Byte Me Article 373 – Multiple Hard Drives

7th July 2018

Match Storage to Your Needs

Last week we talked about partitioning a hard drive to make it look like multiple hard drives.  For the vast majority of users this has far more disadvantages than not.  This week we look at the option of having multiple physical hard drives in a computer – which would normally show up as a ‘C’ drive and ‘D’ drive and so forth.

For users with very large amounts of data – such as professional photographers this is a worthwhile feature.  Also, if you are going to use a computer to record video from several cameras this feature is worthwhile.  Most computer gamers will also have at least 2 separate internal hard drives.  As a side note – all worthwhile business servers have at least 2 internal hard drives.

Solid State Drives (SSD’s) have influenced computer configurations.  SSD’s are slowly replacing traditional mechanical Hard Disk Drives (HDD’s) in both desktop computers and laptops.  SSD’s have no moving parts, are literally 10 times more reliable and are also 5 to 10 times faster than HDD’s.  All of these advantages add up to a better faster PC.

As always however, there is a price to be paid for something better.  SSD’s are on average 2 to 3 times dearer than HDD’s.  This price differential particularly shows up with larger capacity drives and dictates the need for a secondary HDD if you have a lot of data.

So, if you want a really fast PC with lots of storage capacity you get a 250GB or 500GB SSD primary drive “C” drive with Windows and programs installed on it and then a 2TB or larger (up to 12TB) HDD to store large data files on as your “D” drive.  This data could be movies, music, 1000’s of photos or simply large computer games.

With the above configuration your computer will boot up and shut down quickly as well as operating at lightning speed and with your user libraries (Documents, Pictures, Etc) pointed to “D” drive you should have plenty of storage space.

Once you look at having more than one drive in a computer you can also look at other options such combining 2 hard drives to appear as one for faster speed or to mirror two drives together for redundancy.  Known as RAID Zero, two hard drives set to appear as one can offer double the transfer rate as well as combining their capacity together.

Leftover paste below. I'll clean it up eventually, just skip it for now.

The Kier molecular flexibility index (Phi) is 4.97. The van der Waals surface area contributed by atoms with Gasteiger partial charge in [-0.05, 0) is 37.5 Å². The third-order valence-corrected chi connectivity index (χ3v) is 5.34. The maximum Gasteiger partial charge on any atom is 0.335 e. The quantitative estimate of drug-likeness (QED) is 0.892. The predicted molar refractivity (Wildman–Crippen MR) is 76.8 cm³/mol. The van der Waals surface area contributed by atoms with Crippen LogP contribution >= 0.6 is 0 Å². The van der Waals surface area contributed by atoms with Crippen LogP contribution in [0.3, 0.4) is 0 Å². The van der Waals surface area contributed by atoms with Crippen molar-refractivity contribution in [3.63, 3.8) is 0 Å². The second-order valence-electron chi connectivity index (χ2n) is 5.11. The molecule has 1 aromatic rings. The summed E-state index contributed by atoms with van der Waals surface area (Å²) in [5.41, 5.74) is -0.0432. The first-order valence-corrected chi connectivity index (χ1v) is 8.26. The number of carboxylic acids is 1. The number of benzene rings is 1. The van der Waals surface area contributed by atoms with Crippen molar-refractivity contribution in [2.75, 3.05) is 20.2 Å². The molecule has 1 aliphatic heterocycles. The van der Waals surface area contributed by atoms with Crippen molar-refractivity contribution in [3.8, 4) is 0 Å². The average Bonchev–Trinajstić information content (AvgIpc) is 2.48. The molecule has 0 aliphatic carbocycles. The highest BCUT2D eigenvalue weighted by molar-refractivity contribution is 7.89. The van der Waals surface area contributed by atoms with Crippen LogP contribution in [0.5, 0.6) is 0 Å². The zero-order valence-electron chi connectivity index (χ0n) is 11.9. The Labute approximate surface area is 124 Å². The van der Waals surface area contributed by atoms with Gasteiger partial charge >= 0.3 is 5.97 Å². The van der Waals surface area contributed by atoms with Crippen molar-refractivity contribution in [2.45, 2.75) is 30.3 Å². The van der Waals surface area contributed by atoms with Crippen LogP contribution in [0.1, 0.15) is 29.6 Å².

RAID One (1) is setting up two hard drives to be mirrored (duplicated) to each other in real time.  Here you could have for instance 2x 500GB hard drives and yet they would only offer 500GB of capacity with the advantage that either could fail and you would still have a complete copy of everything.  RAID 1 is used for lots of business servers where data retention is king.

We see less reliance on these RAID setups in regular workstations and place more emphasis on having a good backup system.  Of particular note here is the fact that even with RAID 1 (mirrored drives) you cannot recover from a deleted or corrupted file without a backup system.  If either of these situations occur with mirrored drives then the same mistake or deletion is occurring on both at the same time.

I recently saw another desktop PC that was configured by a Brisbane computer shop for a local user – who just wanted a good reliable standard computer.  The user only needed web browsing and email access, but they thought that spending $4000 on a desktop tower would bring reliability and longevity.  However, the resulting PC with a high-end gaming card, water cooling and 4 internal hard drives was a disaster waiting to happen.

Future Byte Me topics can be emailed to [email protected] and Bruce is contactable at Kerr Solutions, 205 Musgrave Street or on 49 222 400.

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